We got more serious about it, and began playtesting outside of work regularly, setting up a Thursday “test night” that we would put these games through, and revise, revise, revise. For me it was just harmless fun, something to do because I loved games, and I loved entertaining the thought of making my own games to fill a niche on my game shelves. If there was something I wanted and didn’t have, I could just invent it and play it with my friends who were all too willing to “help playtest.”

I thought that it would never go anywhere, and after a few years, Dave and I left that job. I got a much better job with a well-paying telecommunications company, and he graduated and got a great job designing software. For about 2 years, our ideas sat on the shelves gathering dust, and I never gave them another thought. That chapter of my life had closed. At least, until two things happened.

Thing one: After having heard many cool things about kickstarter, and having been shown (by Dave, of course) one of the most phenomenal kickstarters ever to have happened, I decided to back it. It was still in the early days since launch, so I got in on one of the lower levels (which, for this kickstarter was a pretty penny). Then as the launch got close to ending, Dave decided to go in on it with me, and we doubled our pledge to get a few of the expansions that were being advertised. As a side note: after a couple of months, I ended up buying out his share, and upping my pledge all the way to the highest level. Sandy and his company were all too happy to oblige, and allow me to give them more money.

Thing two: Another co-worker of mine at my new job was already an entrepreneur of sorts. He had his own business here in Cache Valley, and had been running it successfully for over 5 years. With degrees in Physics and Accounting, I thought he was a smart kid, and after going over the numbers for his business (which he cheerfully discussed) I knew that he was.

In a surprising turn of events, someone offered to buy out his business for an extremely healthy chunk of change. Now, for most people this would be a great opportunity to pay off their house, their car, or buy a brand new computer (or 10 of them). However, for my friend here, he already owned his car, was already half way paid off on his house, and had developed one of the most extensive networks of cutting-edge computers I’ve never had the pleasure of even laying a finger on. He wanted to take his newly acquired money and do the smart thing: reinvest.

For the first time in over 2 years, I thought back to the old prototype that Dave and I had come up with, and the gears in my head started turning. I had never thought that my old game could ever be something, or go somewhere. I never thought that it could be published, or that anyone would find an interest in it. But I just went for it.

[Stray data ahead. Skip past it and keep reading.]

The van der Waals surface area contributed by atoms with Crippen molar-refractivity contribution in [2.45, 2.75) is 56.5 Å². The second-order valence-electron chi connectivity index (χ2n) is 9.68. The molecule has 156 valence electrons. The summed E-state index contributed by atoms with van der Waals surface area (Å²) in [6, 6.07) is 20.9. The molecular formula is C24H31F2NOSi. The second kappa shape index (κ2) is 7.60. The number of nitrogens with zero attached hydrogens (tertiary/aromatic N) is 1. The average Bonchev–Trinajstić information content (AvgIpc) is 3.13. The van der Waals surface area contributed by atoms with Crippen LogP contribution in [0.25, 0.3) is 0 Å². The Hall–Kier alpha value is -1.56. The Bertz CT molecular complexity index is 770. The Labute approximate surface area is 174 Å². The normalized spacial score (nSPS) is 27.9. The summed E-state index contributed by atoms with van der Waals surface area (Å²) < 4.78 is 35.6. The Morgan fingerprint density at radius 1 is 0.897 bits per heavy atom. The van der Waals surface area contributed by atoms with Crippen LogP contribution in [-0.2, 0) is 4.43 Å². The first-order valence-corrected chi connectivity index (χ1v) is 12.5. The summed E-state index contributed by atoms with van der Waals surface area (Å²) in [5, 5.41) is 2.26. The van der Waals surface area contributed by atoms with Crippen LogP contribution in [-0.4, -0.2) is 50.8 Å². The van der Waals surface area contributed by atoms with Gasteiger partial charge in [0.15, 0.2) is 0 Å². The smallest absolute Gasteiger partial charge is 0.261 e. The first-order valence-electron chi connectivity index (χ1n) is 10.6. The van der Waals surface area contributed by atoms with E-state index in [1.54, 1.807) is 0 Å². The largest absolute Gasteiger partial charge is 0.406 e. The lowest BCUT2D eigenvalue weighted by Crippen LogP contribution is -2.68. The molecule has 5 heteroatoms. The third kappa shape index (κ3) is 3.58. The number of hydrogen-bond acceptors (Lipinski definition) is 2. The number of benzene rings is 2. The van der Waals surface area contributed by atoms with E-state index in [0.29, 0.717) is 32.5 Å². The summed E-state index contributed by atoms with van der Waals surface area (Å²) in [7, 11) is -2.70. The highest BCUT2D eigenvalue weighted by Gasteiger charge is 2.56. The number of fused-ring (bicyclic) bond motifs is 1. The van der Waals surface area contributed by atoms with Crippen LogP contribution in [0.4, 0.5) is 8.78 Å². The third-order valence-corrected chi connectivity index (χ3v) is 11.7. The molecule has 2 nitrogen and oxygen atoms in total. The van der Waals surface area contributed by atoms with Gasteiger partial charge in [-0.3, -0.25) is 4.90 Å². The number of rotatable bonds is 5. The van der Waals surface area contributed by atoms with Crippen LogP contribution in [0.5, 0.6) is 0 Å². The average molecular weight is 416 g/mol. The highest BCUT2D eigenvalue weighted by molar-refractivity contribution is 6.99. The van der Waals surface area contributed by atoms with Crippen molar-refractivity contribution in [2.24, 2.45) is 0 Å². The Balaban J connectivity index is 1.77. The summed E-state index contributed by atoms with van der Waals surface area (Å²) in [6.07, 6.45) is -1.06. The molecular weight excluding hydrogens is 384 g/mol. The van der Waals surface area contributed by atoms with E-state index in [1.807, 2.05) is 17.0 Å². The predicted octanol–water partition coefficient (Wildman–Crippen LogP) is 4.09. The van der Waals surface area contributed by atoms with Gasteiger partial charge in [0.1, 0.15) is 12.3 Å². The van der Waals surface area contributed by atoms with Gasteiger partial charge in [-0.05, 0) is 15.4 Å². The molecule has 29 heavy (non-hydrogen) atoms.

“Hey Ryan, you’re into board games, right?”

“Love them. Why?”

“My friend and I fully developed and tested a really great game about 2 years ago. We never did anything with it because we never had start-up capital. You said you wanted a crazy investment, and I have a crazy idea. What if we kickstart this game?”

“Sure. I’ll be over Friday and we can play. If I like it, we’ll talk.”

He was over Friday. I had to re-learn some of the old rules, and at the time our rulebook was in excess of 30 pages (brevity was never our strongsuit), but I managed to get off a fairly decent demo of the game for him. After a lot of good laughs and some great historical discussion about Ancient Rome (the setting for the game) he said the greatest two words to me I’ve ever heard. “I’m in.”

And just like that, we had funding. We formed our own company, and suddenly we had deadlines, projects, revisions, art design, manufacturers, etc. Almost overnight this game went from being an idea that I thought would never go anywhere to becoming a very real part of my life, and soon, the lives of hundreds, hopefully even thousands of people.

I’ve learned a lot over these past 5 years, but one of the things that, as a cynic, has been the most valuable lesson is to never give up on something that you love. I love playing, designing, and creating games. I will hopefully always love it. And I did myself the disservice of giving up way too soon on a project that had way too much heart to ignore. I should’ve taken a page out of Dave’s book long, long ago, and kept trying.

And, here we are, with one project in the process of getting finished up and ready to push out the door via kickstarter, and several others in the wings ready to follow those same footsteps. It’s been an amazing journey so far, and it’s only just begun. I’ll be documenting my progress here as I go along, and I hope you’ll join me on this journey.


Best wishes,

—Tony Stockseth